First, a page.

Naturally, there are other celebrations scattered among these but even they maintain some precision. The aforementioned Lantern Day Festival takes place 15 days after the lunar New Year. The Qing Ming festival, the day to venerate one's ancestors, is calculated to fall on the 104th day after the winter solstice. There's a beautiful logic - a mathematical precision to when these celebrations take place even if, to the uninitiated, those dates appear arbitrary because, from year to year, they never fall on the same (Gregorian) day. The stories and people - the gods and goddesses behind these celebrations are fascinating. Find out how to learn Mandarin London here.
Who Chinese Festivals Celebrate
Historical records can be lost or distorted when repeated over time. Today, people cannot tell with any real accuracy when certain historical or religious figures lived and died - even with all of the technology at our disposal. The Chinese way of plotting celebrations makes moot when a person, hero, god or goddess lived or died. S/he has a place in their numerical system of remembrance.
Lunar New Year
The beast Nian always appeared during Spring Festival to eat the villagers, especially the children. One year, the villagers decided they would hide in the hills on the Year's eve. Just as they were leaving town, an old man appeared and told them he would best Nian. When they returned to their village the next day, they were surprised to find the old man alive and their village intact. The ancient one had known that Nian was afraid of loud noises and hated the colours red and yellow. Thus, he draped the town in yellow and red, and set off firecrackers. To this day, that is how Chinese New Year is celebrated. Footnote: It's believed that the Lunar New Year coincides with Emperor Yao ascension to the throne. He is one of China's most important emperors so celebrating him and the new year dovetail nicely.
Blue Dragon Festival
In ancient Chinese mythology, the dragon is a deity that controls the rain - a necessary ingredient in agriculture. Thus, this festival, aptly named Dragon Raising its Head, signals the rainy season that kicks off the planting and growing season. The Dragon King and Tu Di, a generally local deity are revered on that day, too.
Dragon Boat Festival
Qu Yuan was in despair. The (Zhou dynasty) Chu king had allied his state with the Qin state, a fierce and powerful rival. Qu Yuan, a statesman, protested the alliance and was banished from the royal house. Weighted down by the accusation of treason that followed him into exile, he wrote a lot of poetry. His mournful verses did nothing to ease his anguish when, 28 years after the alliance, the Qin army invaded the Chu capital. Fatally aggrieved, he pitched himself into the river. His admirers, who had witnessed his suicide raced out to the middle of the river in their longboats, trying to rescue him. As they were not able to locate his body, they threw rice into the water to keep the fish from eating their hero. To this day, the Chinese hold dragon boat races in his honour. Zongzi, a glutinous rice dumpling wrapped in bamboo leaves is the staple food of the day. In what was formerly the capital of the Chu state, you can find a magnificent statue of Qu Yuan. Footnote: the number 5 is considered unlucky in Chinese mythology. That belief is woven into Qu Yuan's story of misfortune. In local parlance, the festival is called 'double-fives' because of where it falls on the calendar.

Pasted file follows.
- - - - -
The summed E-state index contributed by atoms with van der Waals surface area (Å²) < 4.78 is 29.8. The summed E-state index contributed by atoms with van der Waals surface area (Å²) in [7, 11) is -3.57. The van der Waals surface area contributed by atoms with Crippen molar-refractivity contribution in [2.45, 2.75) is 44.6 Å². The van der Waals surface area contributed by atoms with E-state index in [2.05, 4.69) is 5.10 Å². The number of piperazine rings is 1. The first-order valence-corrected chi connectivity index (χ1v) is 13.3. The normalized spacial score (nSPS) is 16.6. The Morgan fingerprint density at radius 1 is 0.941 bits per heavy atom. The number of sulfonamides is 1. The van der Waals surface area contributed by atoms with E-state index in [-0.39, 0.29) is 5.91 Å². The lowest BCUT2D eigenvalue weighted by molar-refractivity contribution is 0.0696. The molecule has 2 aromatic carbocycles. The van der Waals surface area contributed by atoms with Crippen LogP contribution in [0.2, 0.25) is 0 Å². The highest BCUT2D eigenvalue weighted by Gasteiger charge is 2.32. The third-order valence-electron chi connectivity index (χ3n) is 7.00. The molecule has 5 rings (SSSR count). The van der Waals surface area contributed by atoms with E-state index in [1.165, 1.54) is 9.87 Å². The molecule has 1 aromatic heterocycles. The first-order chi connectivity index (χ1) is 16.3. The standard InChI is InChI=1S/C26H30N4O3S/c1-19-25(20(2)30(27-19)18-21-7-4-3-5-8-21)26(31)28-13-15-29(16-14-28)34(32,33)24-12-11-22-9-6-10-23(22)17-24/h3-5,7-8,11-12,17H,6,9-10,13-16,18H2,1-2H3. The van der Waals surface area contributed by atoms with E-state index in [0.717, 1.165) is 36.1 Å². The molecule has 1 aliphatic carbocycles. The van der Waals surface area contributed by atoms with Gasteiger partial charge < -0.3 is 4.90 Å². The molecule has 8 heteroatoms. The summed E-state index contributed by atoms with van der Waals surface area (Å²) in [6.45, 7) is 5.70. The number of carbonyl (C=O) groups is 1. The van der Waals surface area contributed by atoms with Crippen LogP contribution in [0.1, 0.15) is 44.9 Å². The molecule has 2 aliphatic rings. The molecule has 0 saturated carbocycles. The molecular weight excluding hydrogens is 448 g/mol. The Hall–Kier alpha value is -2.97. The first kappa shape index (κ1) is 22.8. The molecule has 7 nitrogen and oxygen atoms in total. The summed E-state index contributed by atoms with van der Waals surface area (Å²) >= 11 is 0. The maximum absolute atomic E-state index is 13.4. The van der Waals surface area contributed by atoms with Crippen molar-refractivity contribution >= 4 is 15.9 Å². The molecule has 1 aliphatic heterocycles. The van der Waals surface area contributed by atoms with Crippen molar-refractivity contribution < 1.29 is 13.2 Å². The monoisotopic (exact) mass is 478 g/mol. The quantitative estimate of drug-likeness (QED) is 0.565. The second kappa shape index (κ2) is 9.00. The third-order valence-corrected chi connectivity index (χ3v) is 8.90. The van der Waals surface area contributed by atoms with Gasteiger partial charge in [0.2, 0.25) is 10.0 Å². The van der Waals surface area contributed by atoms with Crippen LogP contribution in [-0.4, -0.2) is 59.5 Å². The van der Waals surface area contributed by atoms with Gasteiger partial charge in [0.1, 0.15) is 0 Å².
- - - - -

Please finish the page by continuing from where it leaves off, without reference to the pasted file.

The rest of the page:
Qi Xi Festival
The cowherd, Niu Liang and the weaver girl named Zhi Nu were the epitome of star-crossed lovers. However, their love was forbidden so they were condemned to live apart, one on either side of the Silver River. A flock of magpies felt sorry for them. For one night each year, they form a bridge across the river so that the lovers may meet. Qi Xi is known as the Chinese Valentine's day. Newlywed couples traditionally pray to the celestial lovers to thank them for uniting them. These rituals promise a happy marriage. Note also that many singles consult fortune-tellers on 'double sevens day' to find out when they too will find their perfect love. Footnote: Niu Liang is said to represent Altair while Zhi Nu is actually Vega. The river the magpies span represents the stars in the Milky Way. Are the Chinese people sun worshippers, too? Discover all of the gods in China's heaven...
What's in a Name?
The Chinese people are not religious as we understand religion but they have plenty of tradition, lots of deities and gods, and a complex belief system that touches on every aspect of daily living. We've already discussed choosing a wedding date and auspicious times to have a child. Now, let's talk about naming children. First, the prevalence of family names such as Wang, Shen, Li, Song and others. Wang and Song translate to 'king' and represent the Song dynasty, respectively. Li, meaning 'plum' was such an important staple crop that ancient plums were found buried with past emperors. So, whereas we get our names from our professions, locations and lineage, Chinese names derive from their mythology/religion. Now, let's talk about given names. Traditionally, the family elders had the privilege of naming new family members. These days, though, more parents are taking that pleasure for themselves. No matter who names the child, auspices feature heavily. Popular names often include references to jade (yu), heaven (tian), dragon (long) and star (xing). Huang xing - Yellow Star would be a very appropriate name, for example. So would Yu Long - Jade Dragon, especially if the family name is Wang. That child would be King Jade Dragon - almost as powerful a name as Jade Emperor! Chinese history and folk tales influence every aspect of human life in China, even today, though their belief system may not be as regimented as other religions'. Arguably, the people of China adhere more closely to their values and beliefs... because they are woven into the fabric of their everyday life. Does all of this help you better understand what Chinese mythology is about?